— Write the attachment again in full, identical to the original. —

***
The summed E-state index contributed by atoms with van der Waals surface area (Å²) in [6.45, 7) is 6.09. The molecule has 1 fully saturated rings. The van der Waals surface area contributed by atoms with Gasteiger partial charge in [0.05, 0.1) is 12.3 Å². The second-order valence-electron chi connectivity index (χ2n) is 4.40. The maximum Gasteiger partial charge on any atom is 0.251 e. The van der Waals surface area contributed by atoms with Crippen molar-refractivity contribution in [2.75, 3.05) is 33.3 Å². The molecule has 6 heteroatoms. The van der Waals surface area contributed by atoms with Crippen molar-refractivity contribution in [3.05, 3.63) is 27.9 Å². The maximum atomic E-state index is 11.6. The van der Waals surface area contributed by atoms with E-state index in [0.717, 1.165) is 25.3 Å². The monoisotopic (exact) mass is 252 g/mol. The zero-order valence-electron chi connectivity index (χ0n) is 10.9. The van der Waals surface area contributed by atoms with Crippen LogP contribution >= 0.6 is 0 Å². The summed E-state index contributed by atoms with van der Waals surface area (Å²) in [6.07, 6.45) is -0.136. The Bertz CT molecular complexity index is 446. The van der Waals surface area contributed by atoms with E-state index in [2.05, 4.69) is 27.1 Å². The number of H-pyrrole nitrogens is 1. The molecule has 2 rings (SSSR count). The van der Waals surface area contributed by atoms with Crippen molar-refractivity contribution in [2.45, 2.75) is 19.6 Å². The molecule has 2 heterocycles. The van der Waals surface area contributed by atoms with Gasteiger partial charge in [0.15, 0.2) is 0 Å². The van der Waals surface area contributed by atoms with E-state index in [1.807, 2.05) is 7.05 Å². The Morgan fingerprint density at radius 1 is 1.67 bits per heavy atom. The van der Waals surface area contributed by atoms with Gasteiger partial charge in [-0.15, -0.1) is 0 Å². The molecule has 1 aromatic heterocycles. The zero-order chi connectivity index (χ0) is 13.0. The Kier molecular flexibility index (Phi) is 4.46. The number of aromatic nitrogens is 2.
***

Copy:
The summed E-state index contributed by atoms with van der Waals surface area (Å²) in [6.45, 7) is 6.09. The molecule has 1 fully saturated rings. The van der Waals surface area contributed by atoms with Gasteiger partial charge in [0.05, 0.1) is 12.3 Å². The second-order valence-electron chi connectivity index (χ2n) is 4.40. The maximum Gasteiger partial charge on any atom is 0.251 e. The van der Waals surface area contributed by atoms with Crippen molar-refractivity contribution in [2.75, 3.05) is 33.3 Å². The molecule has 6 heteroatoms. The van der Waals surface area contributed by atoms with Crippen molar-refractivity contribution in [3.05, 3.63) is 27.9 Å². The maximum atomic E-state index is 11.6. The van der Waals surface area contributed by atoms with E-state index in [0.717, 1.165) is 25.3 Å². The monoisotopic (exact) mass is 252 g/mol. The zero-order valence-electron chi connectivity index (χ0n) is 10.9. The van der Waals surface area contributed by atoms with Crippen LogP contribution >= 0.6 is 0 Å². The summed E-state index contributed by atoms with van der Waals surface area (Å²) in [6.07, 6.45) is -0.136. The Bertz CT molecular complexity index is 446. The van der Waals surface area contributed by atoms with E-state index in [2.05, 4.69) is 27.1 Å². The number of H-pyrrole nitrogens is 1. The molecule has 2 rings (SSSR count). The van der Waals surface area contributed by atoms with Crippen molar-refractivity contribution in [2.45, 2.75) is 19.6 Å². The molecule has 2 heterocycles. The van der Waals surface area contributed by atoms with Gasteiger partial charge in [0.15, 0.2) is 0 Å². The van der Waals surface area contributed by atoms with E-state index in [1.807, 2.05) is 7.05 Å². The Morgan fingerprint density at radius 1 is 1.67 bits per heavy atom. The van der Waals surface area contributed by atoms with Gasteiger partial charge in [-0.15, -0.1) is 0 Å². The molecule has 1 aromatic heterocycles. The zero-order chi connectivity index (χ0) is 13.0. The Kier molecular flexibility index (Phi) is 4.46. The number of aromatic nitrogens is 2.